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Jim Schuyler had a big decision to make last February. Diane Stegman, one of the Program Coordinators for the Therapeutic Family Care program, wanted to know whether he and his wife, Karen, could manage to care for one more child. That day, caseworkers from the Department of Social Services had removed Dante,* a 2-year-old boy with spina bifida, from a home where his needs could not be met. Could the Schuylers, who already had four biological children and a foster daughter, make room in their house and their hearts for a little boy with complex healthcare needs who desperately needed a safe place to call home?
Jim said yes, and Dante got just what he needed: a loving and stable family environment.
Few things are as essential to a healthy childhood as a safe, stable and nurturing home environment. Unfortunately, for over 500,000 children in the United States, their parents are unable to provide the care they need. Other relatives and social services organizations can sometimes step in, but for children with complex healthcare needs, developmental delays or emotional difficulties, treatment foster care is often the only viable option.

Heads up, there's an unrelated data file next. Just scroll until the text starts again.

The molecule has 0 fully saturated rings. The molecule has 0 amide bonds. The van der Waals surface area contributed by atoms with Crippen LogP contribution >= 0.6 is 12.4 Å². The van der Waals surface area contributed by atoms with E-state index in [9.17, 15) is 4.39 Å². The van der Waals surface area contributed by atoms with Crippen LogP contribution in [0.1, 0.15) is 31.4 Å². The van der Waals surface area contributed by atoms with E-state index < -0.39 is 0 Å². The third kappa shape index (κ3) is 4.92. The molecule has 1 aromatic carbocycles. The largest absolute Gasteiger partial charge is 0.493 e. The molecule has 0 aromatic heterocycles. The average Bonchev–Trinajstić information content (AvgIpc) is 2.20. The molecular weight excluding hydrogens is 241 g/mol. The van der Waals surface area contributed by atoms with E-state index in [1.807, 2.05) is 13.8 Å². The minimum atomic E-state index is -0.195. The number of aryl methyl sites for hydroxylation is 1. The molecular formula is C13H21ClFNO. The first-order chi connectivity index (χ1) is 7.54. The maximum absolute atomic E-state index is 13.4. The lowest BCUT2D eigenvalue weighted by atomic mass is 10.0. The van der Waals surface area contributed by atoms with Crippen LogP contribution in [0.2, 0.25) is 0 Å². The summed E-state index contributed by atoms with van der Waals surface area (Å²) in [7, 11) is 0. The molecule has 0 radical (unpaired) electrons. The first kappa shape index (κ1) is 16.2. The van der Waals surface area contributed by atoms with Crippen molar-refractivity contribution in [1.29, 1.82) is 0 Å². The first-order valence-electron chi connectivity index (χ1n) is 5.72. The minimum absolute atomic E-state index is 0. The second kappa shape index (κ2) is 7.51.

Kennedy Krieger's Therapeutic Family Care program was established nearly 20 years ago to serve children in need of out of home care. The children TFC helps often have a history of, or are at risk for, institutional or hospital placements. Working in partnership with state and local child welfare agencies, TFC matches children with families who can offer them stability, love and attention. TFC also provides specialized training and support to families who join the program.